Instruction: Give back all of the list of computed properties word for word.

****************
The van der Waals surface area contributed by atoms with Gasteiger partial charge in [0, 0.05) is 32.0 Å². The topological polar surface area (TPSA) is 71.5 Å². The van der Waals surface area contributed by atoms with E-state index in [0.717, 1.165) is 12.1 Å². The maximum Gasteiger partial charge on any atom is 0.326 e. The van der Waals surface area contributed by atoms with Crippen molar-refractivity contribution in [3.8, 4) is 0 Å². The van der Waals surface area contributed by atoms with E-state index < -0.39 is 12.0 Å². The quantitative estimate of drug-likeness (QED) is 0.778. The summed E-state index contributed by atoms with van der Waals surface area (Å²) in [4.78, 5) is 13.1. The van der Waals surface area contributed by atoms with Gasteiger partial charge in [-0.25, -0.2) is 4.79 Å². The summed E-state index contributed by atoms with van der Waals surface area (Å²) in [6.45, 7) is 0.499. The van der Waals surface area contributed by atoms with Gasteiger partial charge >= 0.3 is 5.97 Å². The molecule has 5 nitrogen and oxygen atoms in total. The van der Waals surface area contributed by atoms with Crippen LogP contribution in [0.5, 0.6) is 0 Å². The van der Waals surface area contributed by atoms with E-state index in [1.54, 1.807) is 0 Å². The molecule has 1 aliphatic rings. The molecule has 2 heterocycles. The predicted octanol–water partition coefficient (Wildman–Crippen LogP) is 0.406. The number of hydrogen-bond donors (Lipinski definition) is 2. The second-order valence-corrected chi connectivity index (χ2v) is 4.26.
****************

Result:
The van der Waals surface area contributed by atoms with Gasteiger partial charge in [0, 0.05) is 32.0 Å². The topological polar surface area (TPSA) is 71.5 Å². The van der Waals surface area contributed by atoms with E-state index in [0.717, 1.165) is 12.1 Å². The maximum Gasteiger partial charge on any atom is 0.326 e. The van der Waals surface area contributed by atoms with Crippen molar-refractivity contribution in [3.8, 4) is 0 Å². The van der Waals surface area contributed by atoms with E-state index < -0.39 is 12.0 Å². The quantitative estimate of drug-likeness (QED) is 0.778. The summed E-state index contributed by atoms with van der Waals surface area (Å²) in [4.78, 5) is 13.1. The van der Waals surface area contributed by atoms with Gasteiger partial charge in [-0.25, -0.2) is 4.79 Å². The summed E-state index contributed by atoms with van der Waals surface area (Å²) in [6.45, 7) is 0.499. The van der Waals surface area contributed by atoms with Gasteiger partial charge >= 0.3 is 5.97 Å². The molecule has 5 nitrogen and oxygen atoms in total. The van der Waals surface area contributed by atoms with Crippen LogP contribution in [0.5, 0.6) is 0 Å². The van der Waals surface area contributed by atoms with E-state index in [1.54, 1.807) is 0 Å². The molecule has 1 aliphatic rings. The molecule has 2 heterocycles. The predicted octanol–water partition coefficient (Wildman–Crippen LogP) is 0.406. The number of hydrogen-bond donors (Lipinski definition) is 2. The second-order valence-corrected chi connectivity index (χ2v) is 4.26.